In the light of the foregoing consideration, a supervisory authority which, pursuant to national law adopted in implementation of Article [58(5)] of that regulation, has the power to commence legal proceedings before a court in its Member State against infringements of that regulation may exercise that power in connection with cross-border processing if it is not the lead supervisory authority for that cross-border processing. Article [58(5)] of the GDPR has a direct effect

case management software, practice management software, legal accounting software, legaltech, technology for lawyers, case management, immigration, london, united kingdom

References

[1] https://www2.deloitte.com/ch/en/pages/risk/articles/gdpr-one-stop-shop.html

[2] Regulation(EU) 2016/679 of the European Parliament and of the Council of 27 April 2016 on the protection of natural persons with regard to the processing of personal data and on the free movement of such data, and repealing Directive 95/46/EC (General Data Protection Regulation) [2016] OJ  2016/01

[3] Regulation(EU) 2016/679 of the European Parliament and of the Council of 27 April 2016 on the protection of natural persons with regard to the processing of personal data and on the free movement of such data, and repealing Directive 95/46/EC (General Data Protection Regulation) [2016] OJ  2016/01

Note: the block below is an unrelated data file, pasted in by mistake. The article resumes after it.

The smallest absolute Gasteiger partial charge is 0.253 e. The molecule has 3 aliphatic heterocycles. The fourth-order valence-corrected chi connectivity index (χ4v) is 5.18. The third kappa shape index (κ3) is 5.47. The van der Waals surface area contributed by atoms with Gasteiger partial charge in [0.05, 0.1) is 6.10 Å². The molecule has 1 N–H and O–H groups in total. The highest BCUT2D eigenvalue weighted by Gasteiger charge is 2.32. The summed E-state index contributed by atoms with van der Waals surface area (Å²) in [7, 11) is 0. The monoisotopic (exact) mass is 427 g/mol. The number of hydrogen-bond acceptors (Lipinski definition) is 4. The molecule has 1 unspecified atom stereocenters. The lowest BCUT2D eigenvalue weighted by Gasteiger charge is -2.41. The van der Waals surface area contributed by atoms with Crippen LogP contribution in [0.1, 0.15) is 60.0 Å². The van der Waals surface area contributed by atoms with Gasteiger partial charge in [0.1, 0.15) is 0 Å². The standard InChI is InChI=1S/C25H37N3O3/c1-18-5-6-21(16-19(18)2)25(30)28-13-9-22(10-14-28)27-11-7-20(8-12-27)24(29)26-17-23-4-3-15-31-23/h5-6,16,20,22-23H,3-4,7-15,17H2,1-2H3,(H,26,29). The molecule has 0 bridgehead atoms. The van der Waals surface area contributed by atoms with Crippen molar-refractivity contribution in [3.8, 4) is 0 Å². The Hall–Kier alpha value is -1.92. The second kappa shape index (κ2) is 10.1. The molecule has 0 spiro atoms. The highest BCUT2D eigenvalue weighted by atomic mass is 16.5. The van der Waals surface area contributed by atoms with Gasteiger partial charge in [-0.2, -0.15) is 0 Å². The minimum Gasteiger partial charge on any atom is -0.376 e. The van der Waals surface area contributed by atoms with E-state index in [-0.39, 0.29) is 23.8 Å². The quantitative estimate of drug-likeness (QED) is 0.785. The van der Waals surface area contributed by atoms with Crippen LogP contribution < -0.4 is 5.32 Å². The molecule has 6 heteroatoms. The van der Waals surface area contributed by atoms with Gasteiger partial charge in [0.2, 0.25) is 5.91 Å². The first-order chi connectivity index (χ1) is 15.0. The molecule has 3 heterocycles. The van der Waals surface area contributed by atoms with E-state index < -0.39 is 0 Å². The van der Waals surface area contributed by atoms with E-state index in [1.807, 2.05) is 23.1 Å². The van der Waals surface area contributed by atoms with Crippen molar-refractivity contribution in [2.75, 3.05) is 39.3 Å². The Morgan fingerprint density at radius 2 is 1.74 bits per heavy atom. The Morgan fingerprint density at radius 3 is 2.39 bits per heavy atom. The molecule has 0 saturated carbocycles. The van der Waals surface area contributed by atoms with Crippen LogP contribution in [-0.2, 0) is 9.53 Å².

[4] Regulation(EU) 2016/679 of the European Parliament and of the Council of 27 April 2016 on the protection of natural persons with regard to the processing of personal data and on the free movement of such data, and repealing Directive 95/46/EC (General Data Protection Regulation) [2016] OJ  2016/01

[5] Regulation(EU) 2016/679 of the European Parliament and of the Council of 27 April 2016 on the protection of natural persons with regard to the processing of personal data and on the free movement of such data, and repealing Directive 95/46/EC (General Data Protection Regulation) [2016] OJ  2016/01

[6]https://curia.europa.eu/juris/document/document.jsf;jsessionid=53639F3F70D72F7580DA44B544140082?text=&docid=244838&pageIndex=0&doclang=EN&mode=req&dir=&occ=first&part=1&cid=35287738

[7]https://curia.europa.eu/juris/document/document.jsf;jsessionid=53639F3F70D72F7580DA44B544140082text=&docid=244838&pageIndex=0&doclang=EN&mode=req&dir=&occ=first&part=1&cid=35287738

[8] Ibid

[9] Anon, (2020). [Blog] Available at: https://www.privacytrust.com/gdpr/whats-the-real-purpose-of-the-gdpr.html [Accessed 10 Feb. 2020].

[10]

[11] Recital 35 GDPR

[12] https://curia.europa.eu/juris/document/document.jsf;jsessionid=53639F3F70D72F7580DA44B544140082text=&docid=244838&pageIndex=0&doclang=EN&mode=req&dir=&occ=first&part=1&cid=35287738